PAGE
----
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Figure 3 First students and teacher outside Struan, 1959
Monash University Archives, MON 1026, Frankston Teachers’ College Yearbooks

Classroom training was an essential part of the course, and training schools accessible to the college increased from 5 in 1959 to 14 in 1960. After only one year of operation, both teaching staff and enrolments at Frankston more than doubled, from 24 and 252 respectively; this pattern of growth continued for the next twelve years. Frankston Teachers’ College was growing in leaps and bounds. In December 1960, the first graduation ceremony took place.

STUDENT LIFE 1959

Accepting a teaching bursary in 1959 from the Education Department and a place at one of the six teaching colleges meant students were bonded to teach in the Victorian State Education system for three years. While conscious of their commitment to the Education Department and other possibilities available to them, student life, as Warwick Eunson and subsequent Principals insisted, meant more than study. In 1959, a Student Representative Council (SRC) was elected. Struan, a student publication, was inaugurated and editors elected. The magazine was published at the end of each year prior to the summer break.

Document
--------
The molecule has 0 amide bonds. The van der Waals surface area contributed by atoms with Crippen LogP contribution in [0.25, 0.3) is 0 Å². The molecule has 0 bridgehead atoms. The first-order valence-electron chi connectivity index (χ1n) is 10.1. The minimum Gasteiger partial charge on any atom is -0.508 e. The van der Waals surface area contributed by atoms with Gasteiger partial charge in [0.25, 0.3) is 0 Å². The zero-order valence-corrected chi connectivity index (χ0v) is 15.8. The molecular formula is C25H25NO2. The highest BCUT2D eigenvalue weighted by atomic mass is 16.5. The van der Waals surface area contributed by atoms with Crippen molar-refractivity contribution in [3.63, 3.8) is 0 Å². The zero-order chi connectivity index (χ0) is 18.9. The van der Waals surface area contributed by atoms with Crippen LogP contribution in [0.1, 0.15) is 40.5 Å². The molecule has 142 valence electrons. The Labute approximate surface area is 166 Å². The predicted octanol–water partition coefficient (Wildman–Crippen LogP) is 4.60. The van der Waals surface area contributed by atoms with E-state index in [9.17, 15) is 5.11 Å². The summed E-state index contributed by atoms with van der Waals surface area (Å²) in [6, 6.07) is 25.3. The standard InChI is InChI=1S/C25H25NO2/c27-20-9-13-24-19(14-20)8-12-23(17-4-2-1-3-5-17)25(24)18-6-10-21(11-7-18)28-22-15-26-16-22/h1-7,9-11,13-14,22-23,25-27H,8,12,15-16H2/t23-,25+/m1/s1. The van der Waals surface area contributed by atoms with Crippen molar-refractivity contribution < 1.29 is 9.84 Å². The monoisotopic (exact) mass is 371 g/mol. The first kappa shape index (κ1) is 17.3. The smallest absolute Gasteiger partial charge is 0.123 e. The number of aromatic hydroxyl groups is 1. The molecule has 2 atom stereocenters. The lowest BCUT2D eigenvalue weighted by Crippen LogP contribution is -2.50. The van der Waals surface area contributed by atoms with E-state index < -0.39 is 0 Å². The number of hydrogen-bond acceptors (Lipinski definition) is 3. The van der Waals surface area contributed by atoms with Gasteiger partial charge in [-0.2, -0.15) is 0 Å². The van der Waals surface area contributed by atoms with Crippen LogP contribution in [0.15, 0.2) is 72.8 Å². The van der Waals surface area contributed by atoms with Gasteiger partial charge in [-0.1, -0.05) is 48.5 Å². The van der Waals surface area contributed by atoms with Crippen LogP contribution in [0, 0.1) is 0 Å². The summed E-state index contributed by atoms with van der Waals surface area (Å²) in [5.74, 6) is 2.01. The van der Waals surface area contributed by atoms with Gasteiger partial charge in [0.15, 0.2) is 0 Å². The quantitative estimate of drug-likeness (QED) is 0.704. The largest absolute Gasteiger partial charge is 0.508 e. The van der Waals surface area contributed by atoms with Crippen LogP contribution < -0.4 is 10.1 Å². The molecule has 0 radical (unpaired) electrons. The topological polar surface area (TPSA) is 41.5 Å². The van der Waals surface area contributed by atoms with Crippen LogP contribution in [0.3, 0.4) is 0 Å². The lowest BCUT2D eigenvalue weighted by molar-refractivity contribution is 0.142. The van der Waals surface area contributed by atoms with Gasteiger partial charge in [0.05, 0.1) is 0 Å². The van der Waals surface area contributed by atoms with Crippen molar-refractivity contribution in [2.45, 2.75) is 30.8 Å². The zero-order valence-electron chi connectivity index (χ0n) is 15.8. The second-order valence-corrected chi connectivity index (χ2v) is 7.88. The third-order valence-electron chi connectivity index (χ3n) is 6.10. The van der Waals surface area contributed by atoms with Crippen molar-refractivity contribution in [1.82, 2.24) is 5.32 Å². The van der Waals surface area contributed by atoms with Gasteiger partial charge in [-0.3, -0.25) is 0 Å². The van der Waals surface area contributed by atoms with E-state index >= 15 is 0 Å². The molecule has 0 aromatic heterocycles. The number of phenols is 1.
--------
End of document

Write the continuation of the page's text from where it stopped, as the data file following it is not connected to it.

The first edition of Struan, published in 1960, documents the College’s first year. The editor, Peter Hart, the Principal, staff and students, all contributed to the first edition. The editor reported on the formation of the first SRC, progress on the construction of the first building, social functions – including the ‘Miss Frankston Teachers’ College’ award – the music club, library club, ‘Fossickers Club’, a trip to Central Australia and other events. The magazine also included poetry, reviews of sporting activities, and reflections on a teaching round. Reading the first and subsequent editions of Struan conveys a strong sense of community within the Teachers’ College: this sense of community is palpable through the words and the images on the page.

The 1950s and early 1960s, coming as they did before the storm of student protests and activism of the late 1960s and 1970s, are often seen as a period of student conformism and quiescence. The 1954–5 Labour Party split had devastated the Australian political landscape and in 1960 the Cold War was still heating up. Some of the students at Frankston Teachers’ College were worried by government censorship of teaching and literary journals as well as novels and films. While groundbreaking research into children’s learning frequently appeared in educational journals from the United States and the UK, some of these were censored documents and government permission was required to access them.